You’ll notice above that the Ajax / XMLHTTP request is made to http://myserver:7777/gentoken/f?p=100:10

In this example configuration, the Infrastructure tier (where SSO is installed) is accessed on port 7777. This is the same port on which you will be accessing login.jsp. The apex application is served using MODPLSQL from a different instance of Apache on port 80. So, really, we would need to make a call to server:80/pls/apex/f?p=100:10 but the problem is that browsers do not permit you to make cross-domain Ajax / XMLHTTP requests. Hence, we make the request to the same domain as we are currently on (myserver.domain.com:7777) and add a proxy entry into the Infrastructure’s httpd.conf file to automatically forward any requests to server:7777/gentoken/ to server:80/pls/apex/. Whether you need to do this kind of configuration of httpd.conf will depend on your setup but for completeness the kind of entry you would need to add to your Infrastructure’s httpd.conf would be as follows:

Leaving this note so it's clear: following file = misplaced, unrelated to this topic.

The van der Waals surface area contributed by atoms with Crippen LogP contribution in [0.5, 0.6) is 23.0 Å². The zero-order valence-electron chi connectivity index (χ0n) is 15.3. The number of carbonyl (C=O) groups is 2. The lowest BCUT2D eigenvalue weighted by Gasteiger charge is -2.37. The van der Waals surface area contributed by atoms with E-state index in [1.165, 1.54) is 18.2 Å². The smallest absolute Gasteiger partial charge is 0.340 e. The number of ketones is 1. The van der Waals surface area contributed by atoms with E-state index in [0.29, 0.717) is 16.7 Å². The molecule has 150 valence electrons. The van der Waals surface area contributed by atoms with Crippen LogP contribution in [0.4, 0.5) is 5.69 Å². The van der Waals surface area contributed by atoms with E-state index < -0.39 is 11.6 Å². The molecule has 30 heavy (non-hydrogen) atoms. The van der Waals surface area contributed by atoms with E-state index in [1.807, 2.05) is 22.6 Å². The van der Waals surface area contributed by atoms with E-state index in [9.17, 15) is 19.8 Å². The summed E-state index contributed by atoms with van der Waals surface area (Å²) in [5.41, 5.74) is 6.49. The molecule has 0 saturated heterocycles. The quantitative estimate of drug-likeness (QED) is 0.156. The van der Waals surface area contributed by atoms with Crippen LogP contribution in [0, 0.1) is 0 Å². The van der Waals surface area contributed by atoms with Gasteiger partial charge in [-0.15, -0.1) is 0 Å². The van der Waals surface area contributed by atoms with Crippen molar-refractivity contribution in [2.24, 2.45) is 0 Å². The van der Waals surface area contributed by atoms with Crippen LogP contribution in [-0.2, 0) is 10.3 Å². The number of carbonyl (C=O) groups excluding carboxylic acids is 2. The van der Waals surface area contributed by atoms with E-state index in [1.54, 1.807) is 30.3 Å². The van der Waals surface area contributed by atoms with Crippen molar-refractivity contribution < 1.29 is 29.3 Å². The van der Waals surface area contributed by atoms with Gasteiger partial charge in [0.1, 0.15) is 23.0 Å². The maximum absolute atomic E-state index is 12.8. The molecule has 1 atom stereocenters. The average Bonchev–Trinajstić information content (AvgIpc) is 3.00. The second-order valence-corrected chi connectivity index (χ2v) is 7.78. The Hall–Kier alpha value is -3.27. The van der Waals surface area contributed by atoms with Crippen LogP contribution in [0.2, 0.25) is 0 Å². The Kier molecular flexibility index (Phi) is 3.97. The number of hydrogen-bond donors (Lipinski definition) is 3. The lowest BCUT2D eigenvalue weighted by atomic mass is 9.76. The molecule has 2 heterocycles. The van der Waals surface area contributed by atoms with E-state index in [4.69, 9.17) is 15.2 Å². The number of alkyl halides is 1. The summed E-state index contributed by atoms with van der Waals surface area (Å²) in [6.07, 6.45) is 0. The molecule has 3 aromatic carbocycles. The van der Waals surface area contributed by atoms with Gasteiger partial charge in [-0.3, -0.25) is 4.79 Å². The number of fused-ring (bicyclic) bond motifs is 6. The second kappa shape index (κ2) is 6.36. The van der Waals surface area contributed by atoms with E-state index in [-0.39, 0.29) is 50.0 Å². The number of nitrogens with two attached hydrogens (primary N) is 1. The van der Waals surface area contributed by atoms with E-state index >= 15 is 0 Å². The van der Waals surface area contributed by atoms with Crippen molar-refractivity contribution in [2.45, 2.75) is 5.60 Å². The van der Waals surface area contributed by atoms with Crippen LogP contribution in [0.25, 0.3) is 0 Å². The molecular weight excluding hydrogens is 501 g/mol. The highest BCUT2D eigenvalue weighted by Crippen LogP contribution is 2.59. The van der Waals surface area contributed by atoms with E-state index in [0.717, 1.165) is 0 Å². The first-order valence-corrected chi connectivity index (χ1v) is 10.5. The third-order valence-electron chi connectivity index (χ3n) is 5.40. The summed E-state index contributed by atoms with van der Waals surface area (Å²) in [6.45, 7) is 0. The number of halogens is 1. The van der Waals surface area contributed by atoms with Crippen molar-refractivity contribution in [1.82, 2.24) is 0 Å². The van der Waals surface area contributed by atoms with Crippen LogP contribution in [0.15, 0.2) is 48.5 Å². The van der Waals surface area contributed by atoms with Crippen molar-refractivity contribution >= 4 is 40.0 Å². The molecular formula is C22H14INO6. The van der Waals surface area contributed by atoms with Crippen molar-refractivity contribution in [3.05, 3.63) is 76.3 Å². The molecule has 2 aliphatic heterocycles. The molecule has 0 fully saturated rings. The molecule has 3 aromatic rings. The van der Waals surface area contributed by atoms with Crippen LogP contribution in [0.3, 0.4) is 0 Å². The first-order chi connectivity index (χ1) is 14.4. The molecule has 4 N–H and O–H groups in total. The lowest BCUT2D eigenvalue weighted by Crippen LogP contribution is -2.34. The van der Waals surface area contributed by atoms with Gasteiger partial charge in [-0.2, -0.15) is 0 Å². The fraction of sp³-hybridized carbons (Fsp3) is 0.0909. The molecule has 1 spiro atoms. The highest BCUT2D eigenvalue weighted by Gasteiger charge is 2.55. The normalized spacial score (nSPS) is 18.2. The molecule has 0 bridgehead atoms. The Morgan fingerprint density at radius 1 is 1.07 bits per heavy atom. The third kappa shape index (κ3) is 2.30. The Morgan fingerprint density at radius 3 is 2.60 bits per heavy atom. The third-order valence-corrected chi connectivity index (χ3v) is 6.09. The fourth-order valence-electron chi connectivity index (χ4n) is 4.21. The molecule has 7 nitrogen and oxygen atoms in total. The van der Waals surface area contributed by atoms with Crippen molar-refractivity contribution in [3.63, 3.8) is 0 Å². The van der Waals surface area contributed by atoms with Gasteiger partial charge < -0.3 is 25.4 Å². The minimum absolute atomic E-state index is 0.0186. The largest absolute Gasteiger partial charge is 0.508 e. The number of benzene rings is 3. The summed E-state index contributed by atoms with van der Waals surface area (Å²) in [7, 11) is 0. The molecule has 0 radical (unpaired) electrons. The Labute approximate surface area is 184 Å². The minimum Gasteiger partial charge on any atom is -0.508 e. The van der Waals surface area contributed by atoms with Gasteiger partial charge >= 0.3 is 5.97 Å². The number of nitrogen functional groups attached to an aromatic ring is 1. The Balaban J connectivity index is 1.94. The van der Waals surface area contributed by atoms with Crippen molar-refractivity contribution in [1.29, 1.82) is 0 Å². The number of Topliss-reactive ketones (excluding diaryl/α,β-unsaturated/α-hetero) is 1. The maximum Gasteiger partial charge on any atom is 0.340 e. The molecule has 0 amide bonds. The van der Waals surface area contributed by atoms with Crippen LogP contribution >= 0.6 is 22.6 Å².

<IfModule mod_proxy.c>
ProxyRequests On
ProxyPass /gentoken/ http://server:80/pls/apex/
ProxyPassReverse /gentoken/ http://server:80/pls/apex/
</IfModule>

What is all that Javascript doing?

It is essentially requesting access to our Apex application again. Again, Apex realises the application is protected by SSO so assigns us a shiny new Apex session ID and forwards us to SSO. Or rather, it can’t actually forward us in this case because all this is is an XMLHTTP request, but it does still return HTML which, if we were a browser and not an XMLHTTP request, would cause us to redirect to SSO. Our Javascript scrapes the new site2pstoretoken which is contained in this HTML and assigns it to the value of the hidden site2pstoretoken already contained in our login.jsp. It does this every 60 seconds (well under the time period in which the Apex session ids seem to expire). Hence, whenever you click Login on your JSP, whether you’ve had it on screen for 30 seconds or 30 days, you will still be submitting a valid encoded Apex URL and will see your app and not just a blank white screen.